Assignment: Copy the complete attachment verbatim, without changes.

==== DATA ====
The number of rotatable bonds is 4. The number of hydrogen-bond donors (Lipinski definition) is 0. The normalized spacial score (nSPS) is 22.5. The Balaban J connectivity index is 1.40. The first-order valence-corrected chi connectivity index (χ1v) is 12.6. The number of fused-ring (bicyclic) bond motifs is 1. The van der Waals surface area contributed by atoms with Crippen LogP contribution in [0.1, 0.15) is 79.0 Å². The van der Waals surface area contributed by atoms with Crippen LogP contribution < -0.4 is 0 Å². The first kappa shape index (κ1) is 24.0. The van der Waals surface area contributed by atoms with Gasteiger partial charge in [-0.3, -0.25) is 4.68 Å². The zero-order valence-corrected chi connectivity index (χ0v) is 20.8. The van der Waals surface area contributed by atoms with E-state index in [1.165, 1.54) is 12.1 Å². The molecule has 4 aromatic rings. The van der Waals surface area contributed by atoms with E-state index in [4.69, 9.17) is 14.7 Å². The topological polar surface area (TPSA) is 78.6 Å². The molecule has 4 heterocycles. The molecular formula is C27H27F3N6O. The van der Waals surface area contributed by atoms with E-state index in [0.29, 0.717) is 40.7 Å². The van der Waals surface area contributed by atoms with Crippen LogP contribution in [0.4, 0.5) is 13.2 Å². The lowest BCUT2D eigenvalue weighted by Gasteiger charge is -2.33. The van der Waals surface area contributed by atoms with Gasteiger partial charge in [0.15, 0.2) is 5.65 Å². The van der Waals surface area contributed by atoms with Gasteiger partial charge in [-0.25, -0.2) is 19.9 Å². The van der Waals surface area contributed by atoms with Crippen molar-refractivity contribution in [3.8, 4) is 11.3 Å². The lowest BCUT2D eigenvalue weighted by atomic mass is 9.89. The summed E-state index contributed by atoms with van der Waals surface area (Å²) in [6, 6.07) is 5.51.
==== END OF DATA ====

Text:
The number of rotatable bonds is 4. The number of hydrogen-bond donors (Lipinski definition) is 0. The normalized spacial score (nSPS) is 22.5. The Balaban J connectivity index is 1.40. The first-order valence-corrected chi connectivity index (χ1v) is 12.6. The number of fused-ring (bicyclic) bond motifs is 1. The van der Waals surface area contributed by atoms with Crippen LogP contribution in [0.1, 0.15) is 79.0 Å². The van der Waals surface area contributed by atoms with Crippen LogP contribution < -0.4 is 0 Å². The first kappa shape index (κ1) is 24.0. The van der Waals surface area contributed by atoms with Gasteiger partial charge in [-0.3, -0.25) is 4.68 Å². The zero-order valence-corrected chi connectivity index (χ0v) is 20.8. The van der Waals surface area contributed by atoms with E-state index in [1.165, 1.54) is 12.1 Å². The molecule has 4 aromatic rings. The van der Waals surface area contributed by atoms with E-state index in [4.69, 9.17) is 14.7 Å². The topological polar surface area (TPSA) is 78.6 Å². The molecule has 4 heterocycles. The molecular formula is C27H27F3N6O. The van der Waals surface area contributed by atoms with E-state index in [0.29, 0.717) is 40.7 Å². The van der Waals surface area contributed by atoms with Crippen LogP contribution in [0.4, 0.5) is 13.2 Å². The lowest BCUT2D eigenvalue weighted by Gasteiger charge is -2.33. The van der Waals surface area contributed by atoms with Gasteiger partial charge in [0.15, 0.2) is 5.65 Å². The van der Waals surface area contributed by atoms with Gasteiger partial charge in [-0.25, -0.2) is 19.9 Å². The van der Waals surface area contributed by atoms with Crippen molar-refractivity contribution in [3.8, 4) is 11.3 Å². The lowest BCUT2D eigenvalue weighted by atomic mass is 9.89. The summed E-state index contributed by atoms with van der Waals surface area (Å²) in [6, 6.07) is 5.51.